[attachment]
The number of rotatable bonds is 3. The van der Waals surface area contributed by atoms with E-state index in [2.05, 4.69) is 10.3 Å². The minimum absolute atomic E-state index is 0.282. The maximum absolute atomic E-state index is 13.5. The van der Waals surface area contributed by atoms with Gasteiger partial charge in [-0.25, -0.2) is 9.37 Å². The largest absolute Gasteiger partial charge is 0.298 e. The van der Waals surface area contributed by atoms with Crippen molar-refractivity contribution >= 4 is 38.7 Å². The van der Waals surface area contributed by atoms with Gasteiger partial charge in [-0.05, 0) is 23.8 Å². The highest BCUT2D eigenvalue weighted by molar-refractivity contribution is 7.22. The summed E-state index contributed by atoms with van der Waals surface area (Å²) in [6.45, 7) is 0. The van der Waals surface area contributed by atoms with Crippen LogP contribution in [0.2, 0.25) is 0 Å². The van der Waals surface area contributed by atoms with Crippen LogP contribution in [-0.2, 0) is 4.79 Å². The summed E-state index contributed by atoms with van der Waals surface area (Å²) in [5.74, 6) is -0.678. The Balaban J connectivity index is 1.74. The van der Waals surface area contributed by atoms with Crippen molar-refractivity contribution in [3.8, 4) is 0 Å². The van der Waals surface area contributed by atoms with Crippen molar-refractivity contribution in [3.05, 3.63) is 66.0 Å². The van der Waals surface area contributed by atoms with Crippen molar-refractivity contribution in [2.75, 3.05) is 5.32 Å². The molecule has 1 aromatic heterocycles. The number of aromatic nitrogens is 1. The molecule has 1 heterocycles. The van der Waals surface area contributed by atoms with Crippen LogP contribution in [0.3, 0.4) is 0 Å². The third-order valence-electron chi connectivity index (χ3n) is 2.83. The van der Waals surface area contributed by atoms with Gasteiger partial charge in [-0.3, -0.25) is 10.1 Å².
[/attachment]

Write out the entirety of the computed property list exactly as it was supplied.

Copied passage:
The number of rotatable bonds is 3. The van der Waals surface area contributed by atoms with E-state index in [2.05, 4.69) is 10.3 Å². The minimum absolute atomic E-state index is 0.282. The maximum absolute atomic E-state index is 13.5. The van der Waals surface area contributed by atoms with Gasteiger partial charge in [-0.25, -0.2) is 9.37 Å². The largest absolute Gasteiger partial charge is 0.298 e. The van der Waals surface area contributed by atoms with Crippen molar-refractivity contribution >= 4 is 38.7 Å². The van der Waals surface area contributed by atoms with Gasteiger partial charge in [-0.05, 0) is 23.8 Å². The highest BCUT2D eigenvalue weighted by molar-refractivity contribution is 7.22. The summed E-state index contributed by atoms with van der Waals surface area (Å²) in [6.45, 7) is 0. The van der Waals surface area contributed by atoms with Crippen LogP contribution in [0.2, 0.25) is 0 Å². The van der Waals surface area contributed by atoms with Crippen LogP contribution in [-0.2, 0) is 4.79 Å². The summed E-state index contributed by atoms with van der Waals surface area (Å²) in [5.74, 6) is -0.678. The Balaban J connectivity index is 1.74. The van der Waals surface area contributed by atoms with Crippen molar-refractivity contribution in [3.8, 4) is 0 Å². The van der Waals surface area contributed by atoms with Crippen molar-refractivity contribution in [3.05, 3.63) is 66.0 Å². The van der Waals surface area contributed by atoms with Crippen molar-refractivity contribution in [2.75, 3.05) is 5.32 Å². The molecule has 1 aromatic heterocycles. The number of aromatic nitrogens is 1. The molecule has 1 heterocycles. The van der Waals surface area contributed by atoms with Crippen LogP contribution in [0.3, 0.4) is 0 Å². The third-order valence-electron chi connectivity index (χ3n) is 2.83. The van der Waals surface area contributed by atoms with Gasteiger partial charge in [-0.3, -0.25) is 10.1 Å².